Lynn Eden is acting
co-director (2008-09) at the Center for International Security and
Cooperation, Freeman Spogli Institute for International Studies,
Stanford University. Eden received her Ph.D. in sociology from the
University of Michigan, held several pre- and post-doctoral
fellowships, and taught in the history department at Carnegie Mellon
before coming to Stanford. In the area of international security, Eden
has focused on U.S. foreign and military policy, arms control, the
social construction of science and technology, and organizational
issues regarding nuclear policy and homeland security. She co-edited,
with Steven E. Miller, Nuclear Arguments: Understanding the Strategic Nuclear Arms and Arms Control Debates (Ithaca, N.Y.: Cornell University Press, 1989). She was an editor of The Oxford Companion to American Military History (New
York: Oxford University Press, 2000), which takes a social and cultural
perspective on war and peace in U.S. history. That volume was chosen as
a Main Selection of the History Book Club.
Eden's book Whole World on Fire: Organizations, Knowledge, and Nuclear Weapons Devastation(Ithaca:
Cornell University Press, 2004; New Delhi: Manas Publications, 2004)
explores how and why the U.S. government--from World War II to the
present--has greatly underestimated the damage caused by nuclear
weapons by failing to predict damage from firestorms. It shows how
well-funded and highly professional organizations, by focusing on what
they do well and systematically excluding what they don't, may build a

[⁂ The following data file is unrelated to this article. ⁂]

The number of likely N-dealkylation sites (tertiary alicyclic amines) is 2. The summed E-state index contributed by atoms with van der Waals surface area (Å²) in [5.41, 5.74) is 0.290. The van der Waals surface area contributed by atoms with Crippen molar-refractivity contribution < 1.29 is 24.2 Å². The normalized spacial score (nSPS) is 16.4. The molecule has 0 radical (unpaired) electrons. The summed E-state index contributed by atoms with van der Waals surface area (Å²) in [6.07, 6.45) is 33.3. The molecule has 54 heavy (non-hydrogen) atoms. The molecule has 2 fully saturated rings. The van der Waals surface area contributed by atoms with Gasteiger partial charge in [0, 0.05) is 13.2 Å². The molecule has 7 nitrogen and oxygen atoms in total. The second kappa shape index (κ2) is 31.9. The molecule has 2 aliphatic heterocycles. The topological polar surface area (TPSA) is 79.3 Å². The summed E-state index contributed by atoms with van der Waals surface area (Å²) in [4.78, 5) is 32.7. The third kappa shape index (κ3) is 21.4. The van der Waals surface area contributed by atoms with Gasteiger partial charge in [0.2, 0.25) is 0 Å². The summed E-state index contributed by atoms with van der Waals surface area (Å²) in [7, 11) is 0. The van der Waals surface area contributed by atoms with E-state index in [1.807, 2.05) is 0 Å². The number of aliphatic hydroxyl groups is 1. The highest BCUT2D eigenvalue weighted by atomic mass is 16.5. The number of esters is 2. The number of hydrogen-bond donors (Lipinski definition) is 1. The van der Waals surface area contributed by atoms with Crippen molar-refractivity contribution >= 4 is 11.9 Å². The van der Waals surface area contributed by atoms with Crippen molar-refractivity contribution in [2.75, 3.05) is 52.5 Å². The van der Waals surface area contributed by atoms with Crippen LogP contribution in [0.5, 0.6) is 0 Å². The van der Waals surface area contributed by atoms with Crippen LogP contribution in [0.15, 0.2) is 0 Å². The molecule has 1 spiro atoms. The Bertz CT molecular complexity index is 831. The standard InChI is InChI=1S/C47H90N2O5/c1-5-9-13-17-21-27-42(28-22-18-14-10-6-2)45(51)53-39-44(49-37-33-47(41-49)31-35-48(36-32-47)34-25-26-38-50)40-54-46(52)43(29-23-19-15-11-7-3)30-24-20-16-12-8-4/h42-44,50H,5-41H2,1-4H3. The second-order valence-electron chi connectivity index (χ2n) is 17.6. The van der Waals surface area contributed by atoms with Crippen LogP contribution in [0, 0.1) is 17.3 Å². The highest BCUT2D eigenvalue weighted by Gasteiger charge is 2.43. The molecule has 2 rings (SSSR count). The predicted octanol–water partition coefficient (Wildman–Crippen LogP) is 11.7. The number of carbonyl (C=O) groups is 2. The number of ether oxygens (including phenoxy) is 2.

poor representation of the world--a self-reinforcing fallacy that can
have serious consequences, from the sinking of the Titanic to not
predicting the vulnerability of the World Trade Center to burning jet
fuel. Whole World on Fire won the American Sociological Association's 2004 Robert K. Merton Award for best book in science, knowledge, and technology.
Eden has also written on life in small-town America. Her first book, Crisis in Watertown (Ann
Arbor: University of Michigan Press, 1972) was her college senior
thesis; it was a finalist for a National Book Award in 1973. Her second
book, Witness in Philadelphia, with Florence Mars (Baton
Rouge: Louisiana State University Press, 1977), about the murders of
civil rights workers Schwerner, Chaney, and Goodman in the summer of
1964, was a Book of the Month Club Alternate Selection.
Providing commentary on Dr. Eden's paper is Lieutenant Colonel
John Vitacca, a national defense fellow for 2009-2010 at CISAC.
John holds a Bachelor of Business Administration degree in
Marketing from Texas A&M University, a Master of Business Administration
degree in Management from Rensselaer Polytechnic Institute, and a Master of
Arts degree in Military Operational Art and Science from Air Command and Staff
College, Air University, Alabama. He is
a command pilot with over 3,400 flight hours in the B-2 and B-52, qualified as
both an instructor and evaluator pilot.
Prior to coming to CISAC, John served in various assignments including a
tour at the Pentagon as the Chief of the Global Persistent Attack Branch and the
B-2/Next Generation Bomber subject matter expert. Most recently, he was the Commander of the
393d Bomb Squadron at Whiteman Air Force Base, one of only two operational B-2
stealth bomber squadrons in the USAF.
His research at CISAC will focus on nuclear weapons policy issues.